What began as a master planning project has resulted in the reinvention of the community center at Phoebe Berks. The new distinguished, yet down to earth atmosphere reflects their holistic wellness program.
Mind Body Spirit Food
The Mind Body Spirit Food wellness lifestyle program supports Phoebe’s holistic view integrating the “whole person” into everything they do. This encourages residents to look at their futures with eagerness by providing the tools and person-specific life-enrichment plans for each resident. Fitness spaces, multi-purpose space with stage, theater, library, and multiple dining venues are specifically designed and programmed to support this lifestyle initiative.
The reimagined community center includes a comfortable open seating area inside the front door that features a coffee shop with grab-and-go snacks and light meals adjacent to the library with a variety of seating for the ultimate coffee shop experience. This lobby space was formerly dominated by a large “command station” desk with a dining space behind gates.
The former main dining room has become a variety of complementary venues including the casual Bistro 422 featuring a pizza oven and plenty of seating for family and friends. The new outdoor dining patio is popular in temperate weather while the Belle Alto formal dining is available for more traditional served meals. The all-new pub is an active pre-dinner space connected to the bistro and adjacent to the popular game room.
The reorganization of space allows one kitchen to serve multiple venues. This adjacency also allows for flexible, gently screened dining spaces that can adjust as needed.
Photo Credit: Nathan Cox Photography
Updates to reconfigure and refresh the former café created a vibrant, contemporary dining venue to better serve residents, staff and guests. The “inside-the-box” marketplace renovations opened up and reprogramed the various spaces comprising this casual dining venue.
We began at the front door, shifting the gated portion of the entrance forward so that the new bakery/coffee shop and grab ‘n go store can be accessed even when other marketplace venues are closed. New slatted wood barn doors and interior windows enable residents to have a view into the main bistro and display kitchen preparation areas.
Varied and Intimate Venues
The bakery display is the highlight of the new coffee shop which features the community’s popular pastry chef’s creations. The adjacent Corner Shoppe provides a new grab ‘n go option for between meals and as an alternative to the communal dining options.
The staff corner was an important addition to provide staff members with the option of a relaxed place of respite while enjoying marketplace items. This space also includes a hospitality station with coffee and other beverages as a staff member perk.
A Fresh Approach to Culinary Preparation, Nutrition and Flavor Diversity
The design team collaborated with community leadership and culinary staff members to help define functional goals and prioritize design features. We started by meeting with the kitchen staff to observe how they worked and how the spaces and equipment functioned during mealtimes. Much of the cooking equipment was replaced and upgraded to accommodate more variety, diverse dietary preferences and fresh, made-to-order selections. The new equipment introduced contemporary technology innovations so that much of the food is now presented in an attractive, open-kitchen display format. One of the highlights is a hearth oven introduced at the center of the marketplace.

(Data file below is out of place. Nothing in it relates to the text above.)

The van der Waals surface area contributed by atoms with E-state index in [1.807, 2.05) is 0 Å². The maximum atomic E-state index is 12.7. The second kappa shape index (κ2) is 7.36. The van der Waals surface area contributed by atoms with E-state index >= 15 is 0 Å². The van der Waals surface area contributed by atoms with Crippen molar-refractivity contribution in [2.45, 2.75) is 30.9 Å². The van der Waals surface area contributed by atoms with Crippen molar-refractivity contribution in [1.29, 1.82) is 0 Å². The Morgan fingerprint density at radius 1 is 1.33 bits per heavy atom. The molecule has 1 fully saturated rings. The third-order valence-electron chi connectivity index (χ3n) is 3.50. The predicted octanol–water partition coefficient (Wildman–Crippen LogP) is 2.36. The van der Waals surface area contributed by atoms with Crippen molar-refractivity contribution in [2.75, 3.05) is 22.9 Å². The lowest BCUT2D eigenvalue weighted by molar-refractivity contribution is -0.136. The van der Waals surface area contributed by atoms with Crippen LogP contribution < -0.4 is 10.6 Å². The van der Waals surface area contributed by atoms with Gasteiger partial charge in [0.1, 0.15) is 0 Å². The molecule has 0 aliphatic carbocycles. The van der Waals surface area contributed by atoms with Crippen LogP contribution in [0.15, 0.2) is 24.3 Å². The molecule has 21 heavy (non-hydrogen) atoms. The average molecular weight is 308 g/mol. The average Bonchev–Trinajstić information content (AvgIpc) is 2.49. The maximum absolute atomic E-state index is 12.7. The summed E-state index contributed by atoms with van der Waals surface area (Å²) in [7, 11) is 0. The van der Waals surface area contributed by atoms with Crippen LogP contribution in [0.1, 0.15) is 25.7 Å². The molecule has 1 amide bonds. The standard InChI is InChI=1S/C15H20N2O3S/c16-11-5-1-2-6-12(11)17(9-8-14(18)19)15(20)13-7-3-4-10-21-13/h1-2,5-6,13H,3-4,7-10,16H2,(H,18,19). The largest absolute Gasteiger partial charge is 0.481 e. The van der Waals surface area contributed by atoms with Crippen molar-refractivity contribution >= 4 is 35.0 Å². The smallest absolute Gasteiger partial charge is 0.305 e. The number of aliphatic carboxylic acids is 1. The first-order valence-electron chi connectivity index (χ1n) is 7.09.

French Bistro Design Inspiration
The design inspiration for a distinctive atmosphere that reflects a new attitude toward the casual dining experiences. was a Parisian café/bistro. Resident representatives had the opportunity to review finish options and provided input regarding final selections. Bold emerald green wainscot and statement artwork draw eyes into the main dining space. White shiplap on the opposite face and floor-to-ceiling windows on the adjacent wall keep the space bright and airy while providing visual interest and texture.
Givens Estates wanted to update their Oxford Commons amenity spaces to reflect their mission to provide residents the opportunities for a purpose-driven life where they can pursue their passions and explore the possibilities for personal growth and enrichment. Thus, we updated their commons to provide modern amenity spaces that reflect Givens Estates mountain aesthetic.
Multiple dining venues include a flexible gathering space aptly named The Social Brew provides a new place to connect with others over a cup of coffee, light breakfast, or glass of wine.
Market + Craft serves casual dining as well as fresh baked goods, take-out items, and locally sourced goods in the Marketplace. The new patio offers a spot to gather for a meal at a shaded table or relaxation around a fire pit or Terrene provides a formal dining experience highlighted with a chef’s table bar to watch the kitchen action.
Additional renovations included the wellness center which now boasts a newly renovated 1700 SF fitness room and 1100 SF yoga and aerobics studio. A stained glass window triptych was relocated to a more prominent position and backlit to highlight the art inspired by the surrounding mountains. The multi-story grand staircase was refreshed with new finishes and now features a dramatic lighting installation.